Plans for Sidney’s Seaport East land could have added value to the waterfront property and cleaned up the contaminated soil at the site, says the proponent of a now-defunct redevelopment deal with the Town of Sidney.
Grant Rogers, Sidney Waterfront Partnership (SWP) principal, said the municipality’s cancellation of a memorandum of understanding on the redevelopment proposal came as a surprise to both himself and his environmental consultants who discovered the contamination. Now, Rogers said he has little option but to try to lease out the existing buildings.
“We are planning on finding new tenants for the big building,” Rogers said. “We are considering retail at this point.”
The building on the site is currently being used as a film set for the ongoing production of Gracepoint. That could last until May. Rogers said he doesn’t feel leasing out the building space is the best use of the property but added he doubts the proposal to redevelop the site into residential and commercial units can be resurrected.
“We’ve been here before,” he said, referencing past plans for the property that went nowhere.
SWP hired an environmental consultant to test the soil at Seaport East. They found contaminants such as metals and hydrocarbons, Rogers said, adding they are not hazardous but exceed provincial regulations for residential and commercial development.
This prompted the Town council to vote March 3 to end the land exchange process while it looks into its liability at the site.
“The risk factor is too great,” said Mayor Larry Cross.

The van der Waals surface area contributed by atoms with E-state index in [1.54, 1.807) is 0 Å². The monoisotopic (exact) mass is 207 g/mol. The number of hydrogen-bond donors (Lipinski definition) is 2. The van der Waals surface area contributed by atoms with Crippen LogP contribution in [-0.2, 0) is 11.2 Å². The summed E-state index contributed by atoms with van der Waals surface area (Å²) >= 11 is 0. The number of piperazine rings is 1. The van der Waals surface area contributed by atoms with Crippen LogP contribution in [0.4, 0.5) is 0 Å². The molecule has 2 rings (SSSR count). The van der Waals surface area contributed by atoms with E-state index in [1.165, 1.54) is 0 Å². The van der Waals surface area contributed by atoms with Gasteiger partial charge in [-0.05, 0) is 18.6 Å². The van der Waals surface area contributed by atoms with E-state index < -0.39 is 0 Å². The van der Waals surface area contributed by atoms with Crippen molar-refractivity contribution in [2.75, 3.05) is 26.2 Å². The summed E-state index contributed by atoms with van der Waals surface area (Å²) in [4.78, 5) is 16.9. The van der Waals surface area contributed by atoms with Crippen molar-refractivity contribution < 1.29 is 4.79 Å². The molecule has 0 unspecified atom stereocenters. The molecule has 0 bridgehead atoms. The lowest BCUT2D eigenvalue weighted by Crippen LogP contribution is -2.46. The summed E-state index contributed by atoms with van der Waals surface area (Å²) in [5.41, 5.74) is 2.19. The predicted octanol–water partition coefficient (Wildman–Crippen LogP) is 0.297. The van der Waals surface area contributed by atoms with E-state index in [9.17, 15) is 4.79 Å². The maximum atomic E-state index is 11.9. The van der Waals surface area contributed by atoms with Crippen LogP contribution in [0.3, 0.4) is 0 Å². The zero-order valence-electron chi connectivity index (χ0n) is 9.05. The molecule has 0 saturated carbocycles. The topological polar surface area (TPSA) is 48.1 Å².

Cross admitted the municipality has little understanding of the issues surrounding the land contamination and felt they could not proceed with the memorandum of understanding until they knew more.
“If we did negotiate (with SWP) and opened the ground, the Town could be liable for whatever is in the ground.”
Cross added if the process were to be restarted, it would have to be reworked based on this new reality.
Rogers said that could leave the Town with a lot of uncertainty. He said that under current legislation, the Town as the landowner is responsible for the clean up. The municipality, he added, trucked in fill to the site in the late 1980s and that fill is the source of the contamination.
Yet, he continued, that in itself should not have been a deal-breaker. He noted that during the construction of the Sidney Pier Hotel (another SWP project), they found hazardous material there which they had to remove.
In the case of Seaport East, Rogers said there are two options: haul the soil away and replace it, or manage the contamination in place with impermeable layers or containment. The latter, he continued, would be the most cost-effective paired with a redevelopment of the site.
Without any change there, Rogers added, the Town and its residents could be saddled with the contamination for years to come. The Town will, Rogers said, eventually have to pay for the clean up. By leaving it now, he said it will only get more expensive and it changes the public’s view of what the site is really worth.
Cross has said municipal staff are looking into their options and researching legislation and legalities.
“We can’t do nothing while they decide what to do,” Rogers said.
He said he feels the redevelopment proposal was a good one, adding they had plenty of positive support for it at their public open houses last month. They had been negotiating with the Town to build up to three, two-storey buildings with a mix of commercial and residential space. The process involved working out a potential land exchange that could have brought the Town a strip of parkland along the waterfront walkway. The town council has been getting a rough ride on the proposal from residents who felt it was a bad deal based on what the Town might or might not get in return.
For his part, Rogers said he heard mostly positive reaction to their plans, but added the negative reaction was typical of such projects in his experience.